Organizational behavior (OB) is "the study of human behavior in organizational settings, the interface between human behavior and the organization, and the organization itself." (p.4)  OB can be divided into three levels: the study of (a) individuals in organizations (micro-level), (b) work groups (meso-level), and (c) how organizations behave (macro-level). 
Chester Barnard recognized that individuals behave differently when acting in their organizational role than when acting separately from the organization. OB researchers study the behavior of individuals primarily in their organizational roles. One of the main goals of organizational theorists in OB is "to revitalize organizational theory and develop a better conceptualization of organizational life" Relation to industrial and organizational psychology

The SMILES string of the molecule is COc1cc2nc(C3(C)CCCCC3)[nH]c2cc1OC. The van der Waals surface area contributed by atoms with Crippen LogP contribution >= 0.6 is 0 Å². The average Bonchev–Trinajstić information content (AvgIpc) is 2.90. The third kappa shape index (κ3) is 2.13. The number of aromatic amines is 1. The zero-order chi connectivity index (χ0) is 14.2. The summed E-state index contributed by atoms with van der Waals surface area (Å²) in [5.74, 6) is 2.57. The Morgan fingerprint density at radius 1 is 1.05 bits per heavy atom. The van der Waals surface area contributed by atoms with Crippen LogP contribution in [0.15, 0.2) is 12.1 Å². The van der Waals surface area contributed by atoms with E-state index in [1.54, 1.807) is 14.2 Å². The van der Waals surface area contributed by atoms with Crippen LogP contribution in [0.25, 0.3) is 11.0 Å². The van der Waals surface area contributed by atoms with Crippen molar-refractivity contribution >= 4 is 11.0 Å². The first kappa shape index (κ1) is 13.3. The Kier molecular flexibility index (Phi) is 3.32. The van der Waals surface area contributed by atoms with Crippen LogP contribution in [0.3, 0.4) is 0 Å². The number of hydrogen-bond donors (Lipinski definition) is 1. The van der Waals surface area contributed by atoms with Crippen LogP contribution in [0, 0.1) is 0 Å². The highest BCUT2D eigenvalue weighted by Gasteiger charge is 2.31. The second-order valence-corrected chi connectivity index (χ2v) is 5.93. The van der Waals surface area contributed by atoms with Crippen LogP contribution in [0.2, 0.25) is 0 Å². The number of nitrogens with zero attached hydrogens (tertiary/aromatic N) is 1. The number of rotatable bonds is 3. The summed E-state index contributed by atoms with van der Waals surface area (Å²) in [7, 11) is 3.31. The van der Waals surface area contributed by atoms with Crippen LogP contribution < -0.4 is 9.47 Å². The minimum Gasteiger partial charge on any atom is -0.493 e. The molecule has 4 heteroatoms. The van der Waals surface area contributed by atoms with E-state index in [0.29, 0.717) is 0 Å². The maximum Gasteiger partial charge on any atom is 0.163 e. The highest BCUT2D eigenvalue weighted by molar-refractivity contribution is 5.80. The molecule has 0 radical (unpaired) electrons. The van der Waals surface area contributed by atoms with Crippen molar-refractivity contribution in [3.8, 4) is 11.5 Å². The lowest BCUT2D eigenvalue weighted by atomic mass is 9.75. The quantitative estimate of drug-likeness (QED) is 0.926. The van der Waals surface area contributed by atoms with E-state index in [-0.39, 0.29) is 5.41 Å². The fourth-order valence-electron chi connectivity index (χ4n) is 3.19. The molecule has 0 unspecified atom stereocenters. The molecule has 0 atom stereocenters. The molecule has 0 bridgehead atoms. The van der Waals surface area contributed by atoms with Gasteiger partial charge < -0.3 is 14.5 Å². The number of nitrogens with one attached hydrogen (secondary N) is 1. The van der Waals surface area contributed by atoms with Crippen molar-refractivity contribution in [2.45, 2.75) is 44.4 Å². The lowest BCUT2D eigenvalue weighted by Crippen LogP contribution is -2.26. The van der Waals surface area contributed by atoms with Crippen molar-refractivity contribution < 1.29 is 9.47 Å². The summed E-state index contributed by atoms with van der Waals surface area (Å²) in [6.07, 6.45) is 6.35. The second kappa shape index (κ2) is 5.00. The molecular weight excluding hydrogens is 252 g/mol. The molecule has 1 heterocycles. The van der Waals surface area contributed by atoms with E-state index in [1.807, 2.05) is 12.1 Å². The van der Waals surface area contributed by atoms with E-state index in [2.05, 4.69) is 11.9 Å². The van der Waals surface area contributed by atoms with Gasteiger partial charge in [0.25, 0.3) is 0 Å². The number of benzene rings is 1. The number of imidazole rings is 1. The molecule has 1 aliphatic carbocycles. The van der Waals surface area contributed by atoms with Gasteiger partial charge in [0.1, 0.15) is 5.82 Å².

Miner (2006) pointed out that "there is a certain arbitrarinesss" in identifying "a point at which organizational behavior became established as a distinct discipline" (p. 56), suggesting that it could have emerged in the 1940s or 1950s. He also underlined the fact that the industrial psychology division of the American Psychological Association did not add "organizational" to its name until 1970, "long after organizational behavior had clearly come into existence" (p. 56), noting that a similar situation arose in sociology. Although there are similarities and differences between the two disciplines, there is still much confusion as to the nature of differences between organizational History The Hawthorne studies stimulated OB researchers to study the impact of psychological factors on organizations. In his 1931 book, Human Problems of an Industrial Civilization, Elton Mayo advised managers to deal with emotional needs of employees. The human relations movement, an outgrowth of the Hawthorne studies, influenced OB researchers to focus on teams, motivation, and the actualization of individuals' goals within...
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